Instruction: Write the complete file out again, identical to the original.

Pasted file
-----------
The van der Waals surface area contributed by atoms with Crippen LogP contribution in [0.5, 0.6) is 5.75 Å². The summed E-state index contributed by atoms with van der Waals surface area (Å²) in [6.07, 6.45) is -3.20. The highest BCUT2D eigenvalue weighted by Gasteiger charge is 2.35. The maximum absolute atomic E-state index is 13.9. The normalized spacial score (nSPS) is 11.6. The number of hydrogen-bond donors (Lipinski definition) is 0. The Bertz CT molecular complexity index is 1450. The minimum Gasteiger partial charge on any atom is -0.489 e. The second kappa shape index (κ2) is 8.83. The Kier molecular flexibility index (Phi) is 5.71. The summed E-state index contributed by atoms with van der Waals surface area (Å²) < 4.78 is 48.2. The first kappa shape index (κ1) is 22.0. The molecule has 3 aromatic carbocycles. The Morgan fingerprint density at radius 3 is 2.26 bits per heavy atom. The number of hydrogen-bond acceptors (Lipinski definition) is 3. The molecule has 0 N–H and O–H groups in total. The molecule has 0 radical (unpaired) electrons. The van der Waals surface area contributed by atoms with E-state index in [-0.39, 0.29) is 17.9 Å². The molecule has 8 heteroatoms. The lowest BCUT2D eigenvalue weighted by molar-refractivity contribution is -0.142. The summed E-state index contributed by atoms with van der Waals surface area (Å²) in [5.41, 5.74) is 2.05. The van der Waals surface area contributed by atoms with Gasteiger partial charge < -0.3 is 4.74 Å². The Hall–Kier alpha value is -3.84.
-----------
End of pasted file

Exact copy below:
The van der Waals surface area contributed by atoms with Crippen LogP contribution in [0.5, 0.6) is 5.75 Å². The summed E-state index contributed by atoms with van der Waals surface area (Å²) in [6.07, 6.45) is -3.20. The highest BCUT2D eigenvalue weighted by Gasteiger charge is 2.35. The maximum absolute atomic E-state index is 13.9. The normalized spacial score (nSPS) is 11.6. The number of hydrogen-bond donors (Lipinski definition) is 0. The Bertz CT molecular complexity index is 1450. The minimum Gasteiger partial charge on any atom is -0.489 e. The second kappa shape index (κ2) is 8.83. The Kier molecular flexibility index (Phi) is 5.71. The summed E-state index contributed by atoms with van der Waals surface area (Å²) < 4.78 is 48.2. The first kappa shape index (κ1) is 22.0. The molecule has 3 aromatic carbocycles. The Morgan fingerprint density at radius 3 is 2.26 bits per heavy atom. The number of hydrogen-bond acceptors (Lipinski definition) is 3. The molecule has 0 N–H and O–H groups in total. The molecule has 0 radical (unpaired) electrons. The van der Waals surface area contributed by atoms with E-state index in [-0.39, 0.29) is 17.9 Å². The molecule has 8 heteroatoms. The lowest BCUT2D eigenvalue weighted by molar-refractivity contribution is -0.142. The summed E-state index contributed by atoms with van der Waals surface area (Å²) in [5.41, 5.74) is 2.05. The van der Waals surface area contributed by atoms with Gasteiger partial charge < -0.3 is 4.74 Å². The Hall–Kier alpha value is -3.84.